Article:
EUROpean Dyspnoea Survey in the EMergency Departments (EURODEM)

This study is currently recruiting participants. (see Contacts and Locations)
Verified February 2014 by Hopital Lariboisière
European Society for Emergency Medicine
Information provided by (Responsible Party):
Said LARIBI, MD, PhD., Hopital Lariboisière Identifier:
First received: February 9, 2014
Last updated: February 15, 2014
Last verified: February 2014

Braunwald defines dyspnoea as an abnormally uncomfortable awareness of breathing. Breathing discomfort, and its varying degrees of severity, is the one of the most disturbing symptoms patients can experience; and it is one of the main complaints in the patients presenting to the Emergency Department (ED). Dyspnea has a variety of underlying etiologies, like cardiac, pulmonary or metabolic etiologies or a combination of them, since several diseases can cause dyspnea like for instance heart failure (HF), asthma and chronic obstructive pulmonary disease (COPD).

Acute heart failure syndrome (AHFS) is collectively defined as a gradual or rapid change in heart failure (HF) signs and symptoms resulting in a need for urgent therapy. Heart failure (HF) is one of the most important causes of morbidity and mortality in the industrialized world. The prevalence of symptomatic HF is estimated to range from 0.4 to 2.0% in general European population. The incidence increases rapidly with age, and in Europe. Characteristics, clinical presentation, treatment, and outcomes of HF patients admitted to hospital have been adequately described, in Europe and in the United States. The Euro Heart Failure Survey (EHFS) I with 11 327 patients described the demographics of acutely hospitalized HF patients. The ADHERE registry has data on over 100 000 hospitalizations for AHF from the USA. In-hospital mortality was 4 and 7%, in ADHERE and EHFS I, respectively.

This same sensation of breathlessness is what also drives patients with asthma and chronic obstructive pulmonary disease (COPD) to the ED. Chronic obstructive pulmonary disease (COPD) exacerbation accounts for approximately 1.5 million ED visits in the United States per year. It is the third most common cause of hospitalization, with an estimated 726 000 hospitalizations in 2000 in the USA. Previous studies have demonstrated important differences between guideline recommendations and actual management of COPD exacerbation, either in the ED or during hospitalization.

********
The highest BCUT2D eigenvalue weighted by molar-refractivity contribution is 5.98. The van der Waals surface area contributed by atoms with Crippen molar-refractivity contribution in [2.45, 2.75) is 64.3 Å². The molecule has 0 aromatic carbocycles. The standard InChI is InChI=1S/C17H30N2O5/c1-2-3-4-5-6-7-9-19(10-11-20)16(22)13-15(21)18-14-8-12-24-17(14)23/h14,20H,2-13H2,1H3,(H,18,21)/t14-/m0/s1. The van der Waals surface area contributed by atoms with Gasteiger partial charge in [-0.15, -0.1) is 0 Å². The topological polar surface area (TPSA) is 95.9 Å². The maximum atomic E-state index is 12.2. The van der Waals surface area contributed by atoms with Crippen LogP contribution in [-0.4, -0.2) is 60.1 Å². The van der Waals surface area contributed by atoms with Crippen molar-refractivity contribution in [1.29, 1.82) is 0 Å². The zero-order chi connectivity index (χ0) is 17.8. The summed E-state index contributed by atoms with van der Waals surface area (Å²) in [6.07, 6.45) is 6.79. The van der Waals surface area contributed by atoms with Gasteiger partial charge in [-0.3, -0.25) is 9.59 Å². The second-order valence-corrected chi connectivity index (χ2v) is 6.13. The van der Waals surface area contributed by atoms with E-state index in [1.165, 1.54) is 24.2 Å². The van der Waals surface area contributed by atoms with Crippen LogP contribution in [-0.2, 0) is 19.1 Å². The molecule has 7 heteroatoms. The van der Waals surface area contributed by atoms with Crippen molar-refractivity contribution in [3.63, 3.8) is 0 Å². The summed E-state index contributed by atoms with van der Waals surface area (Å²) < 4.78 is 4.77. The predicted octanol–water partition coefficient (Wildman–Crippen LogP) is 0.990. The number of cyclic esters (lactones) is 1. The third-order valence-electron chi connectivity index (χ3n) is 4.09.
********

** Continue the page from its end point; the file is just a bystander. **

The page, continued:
The diagnosis in front of a dyspneic patient in the ED remains a challenge, because of a low sensitivity of the clinical signs associated with the aging of the population and the variety of underlying diseases. Little is known about the Epidemiology of dyspneic patients in the ED at the European level. Diagnosis, prevalence and treatment of the patients may vary among European countries.


Study Type: Observational [Patient Registry]
Study Design: Observational Model: Cohort
Time Perspective: Prospective
Target Follow-Up Duration: 30 Days
Official Title: EUROpean Dyspnoea Survey in the EMergency Departments

Resource links provided by NLM:

Further study details as provided by Hopital Lariboisière:

Primary Outcome Measures:
  • All cause mortality [ Time Frame: 30 days ] [ Designated as safety issue: No ]
    All cause mortality will be evaluated 30 days after ED visit.

Secondary Outcome Measures:
  • All cause rehospitalization [ Time Frame: 30 days ] [ Designated as safety issue: No ]

Other Outcome Measures:
  • ED visit [ Time Frame: 30 days ] [ Designated as safety issue: No ]
    New ED visit during follow-up

Estimated Enrollment: 2500
Study Start Date: February 2014
Estimated Study Completion Date: November 2014
Estimated Primary Completion Date: March 2014 (Final data collection date for primary outcome measure)
Detailed Description:


  • Epidemiologic description of patients presenting to the ED with shortness of breath as main complaint.
  • Description of current management in the ED of patients presenting to the ED with shortness of breath as main complaint.


  • Sub analysis of ED discharged patients versus admitted patients for characteristics, comparison to recommended care and re-ED visit.